Installing Backing Plates

March 7, 2011

Installing new backing plates where hardware and fittings are mounted on your rig is easier than you might think.


Step 1: Find two pieces of thread stock to use as “alignment rods” that are at least 1 inch long and measure 75 percent or less of the diameter of the machine screws you’ll use to mount the hardware. The material can be brass, steel, or stainless steel. Or you can cut the head off a machine screw. Then use a file or grinding tool to make a tab at one end of the thread stock. Drill a hole in the tab, then tie a length of seizing twine through it. This will let you pull the alignment rods through the mounting holes from the inside of the mast. Jeffrey M. Stander


Step 2: Fabricate the aluminum stock to be used for the backing plate. Use a rectangular piece of aluminum that’s 1/2 inch thick by 3/4 inch wide with a length that’s at least 1.5 inches greater than the maximum distance between the mounting holes. Use a marine grade alloy like 6061, which has some corrosion resistance. Then carefully drill and tap two holes for the alignment rods. These holes must match exactly two of the hardware-mounting holes. If the hardware has more than two mounting holes, the rest of them will be drilled and tapped once the backing plate is in place. Use the hardware itself as a template for locating the holes. Note that we’re making threaded holes for the alignment rods, not for the final mount. The edges of the aluminum plate that faces the inside of the mast should be rounded to conform to the inside curvature of the mast. Either a file or a belt sander can do the job easily. Jeffrey M. Stander


Step 3: Thread the alignment rods into the backing plate. Tie a length of seizing twine to each tab at the ends of the alignment rods. If the holes aren’t symmetric and the backing plate must be aligned in a specific direction, use colored twine to mark which rod comes out of which hole. Jeffrey M. Stander


Step 4: This is the fun part. Tie both messenger lines to a steel nut. Thread the nut into an opening in the mast, and using an extra-strong neodymium magnet, drag the nut toward the mounting holes. Use a wire hook to fish each line from inside the mast. Then simply cut off the nut, but be sure to hold on to the end of the line that’s connected to the rod. The nut will either be lost down the mast or you can use the magnet to drag it back to the opening where it entered. Jeffrey M Stander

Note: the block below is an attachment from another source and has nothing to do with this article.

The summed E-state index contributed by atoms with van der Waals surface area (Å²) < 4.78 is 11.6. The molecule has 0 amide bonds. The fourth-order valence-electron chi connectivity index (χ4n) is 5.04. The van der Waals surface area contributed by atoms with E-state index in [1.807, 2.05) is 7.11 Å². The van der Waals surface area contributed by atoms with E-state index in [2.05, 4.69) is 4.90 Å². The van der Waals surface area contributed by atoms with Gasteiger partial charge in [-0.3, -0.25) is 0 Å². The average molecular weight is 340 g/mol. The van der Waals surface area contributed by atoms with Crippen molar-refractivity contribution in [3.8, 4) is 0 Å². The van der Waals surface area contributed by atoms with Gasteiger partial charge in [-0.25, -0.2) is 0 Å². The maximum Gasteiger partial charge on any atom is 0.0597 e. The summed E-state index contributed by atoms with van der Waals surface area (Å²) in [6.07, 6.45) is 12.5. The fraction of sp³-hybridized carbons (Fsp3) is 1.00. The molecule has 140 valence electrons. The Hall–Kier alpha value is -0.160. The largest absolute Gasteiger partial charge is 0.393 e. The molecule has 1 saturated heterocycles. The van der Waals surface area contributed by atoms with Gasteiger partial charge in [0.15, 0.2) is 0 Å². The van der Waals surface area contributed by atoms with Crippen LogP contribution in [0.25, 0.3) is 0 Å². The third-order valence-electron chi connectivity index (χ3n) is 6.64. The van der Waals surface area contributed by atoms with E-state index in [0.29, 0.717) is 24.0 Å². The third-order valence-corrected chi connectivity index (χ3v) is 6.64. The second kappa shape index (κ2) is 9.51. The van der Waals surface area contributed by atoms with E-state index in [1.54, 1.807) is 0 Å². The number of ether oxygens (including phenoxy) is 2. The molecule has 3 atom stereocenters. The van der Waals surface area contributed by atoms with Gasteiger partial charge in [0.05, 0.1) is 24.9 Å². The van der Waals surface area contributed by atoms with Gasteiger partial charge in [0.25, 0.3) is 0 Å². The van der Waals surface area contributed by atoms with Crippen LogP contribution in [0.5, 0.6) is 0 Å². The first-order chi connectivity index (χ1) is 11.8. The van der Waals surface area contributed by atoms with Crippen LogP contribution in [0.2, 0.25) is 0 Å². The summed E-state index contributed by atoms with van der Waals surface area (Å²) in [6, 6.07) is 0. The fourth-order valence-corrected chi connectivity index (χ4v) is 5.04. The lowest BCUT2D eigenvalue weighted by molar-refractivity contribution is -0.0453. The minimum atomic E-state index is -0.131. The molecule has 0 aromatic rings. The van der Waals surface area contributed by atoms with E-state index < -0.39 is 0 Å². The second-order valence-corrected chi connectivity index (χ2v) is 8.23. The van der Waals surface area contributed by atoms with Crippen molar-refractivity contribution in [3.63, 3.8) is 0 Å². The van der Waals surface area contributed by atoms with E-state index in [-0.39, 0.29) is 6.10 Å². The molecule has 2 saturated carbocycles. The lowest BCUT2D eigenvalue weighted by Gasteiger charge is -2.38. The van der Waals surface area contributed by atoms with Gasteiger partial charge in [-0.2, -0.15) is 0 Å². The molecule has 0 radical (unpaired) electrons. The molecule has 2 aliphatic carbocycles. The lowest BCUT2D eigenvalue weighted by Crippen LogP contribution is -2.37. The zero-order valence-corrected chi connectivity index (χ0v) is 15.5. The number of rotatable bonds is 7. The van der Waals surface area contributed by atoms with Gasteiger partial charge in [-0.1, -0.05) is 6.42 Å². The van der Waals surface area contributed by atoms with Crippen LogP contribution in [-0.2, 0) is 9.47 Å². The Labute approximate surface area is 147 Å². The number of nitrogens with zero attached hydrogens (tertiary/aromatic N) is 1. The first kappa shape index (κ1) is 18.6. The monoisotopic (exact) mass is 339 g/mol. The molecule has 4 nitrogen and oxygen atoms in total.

Step 5: Insert the backing plate into a halyard exit or other opening, and use the two lines to pull it toward the mounting point. You may need to have a third piece of line to keep tension on the backing plate as you ease it toward its destination. Jeffrey M. Stander


Step 6: Use the messenger lines to pull the alignment rods through the holes. This usually goes fairly easily. You now have the backing plate in place. Jeffrey M. Stander


Step 7: While firmly holding on to one of the alignment rods, remove the other rod and replace it with a regular round-head machine screw. Tighten that down, then do the same with the rod that you’ve been holding. The backing plate is now bolted to the mast with temporary undersized screws. Jeffrey M. Stander


Step 8: The backing plate needs to be held in place without the hardware being attached. You can drill a hole through the mast and plate and install a long aluminum pop rivet (shown above); only one is necessary. Or you can use a blob of adhesive, such as 3M 5200, that will glue it to the inside of the mast. Or simply drill and tap right through the mast and backing plate to accommodate a small machine screw to hold the backing plate in place. Jeffrey M. Stander


Step 9: Now that the backing plate is in place, all that remains is to drill and tap for the final fasteners. Remove the temporary screws one at a time and redrill and tap for the final threaded hole. Be careful at this stage because you don’t want to break the tap! Use tapping fluid and, preferably, a new tap. Jeffrey M. Stander


Step 10: Clean the tapping debris from the holes and mount the hardware. Don’t forget the anti-seizing compound; you must use this whenever you attach dissimilar metal fasteners, such as stainless steel into aluminum. Jeffrey M. Stander

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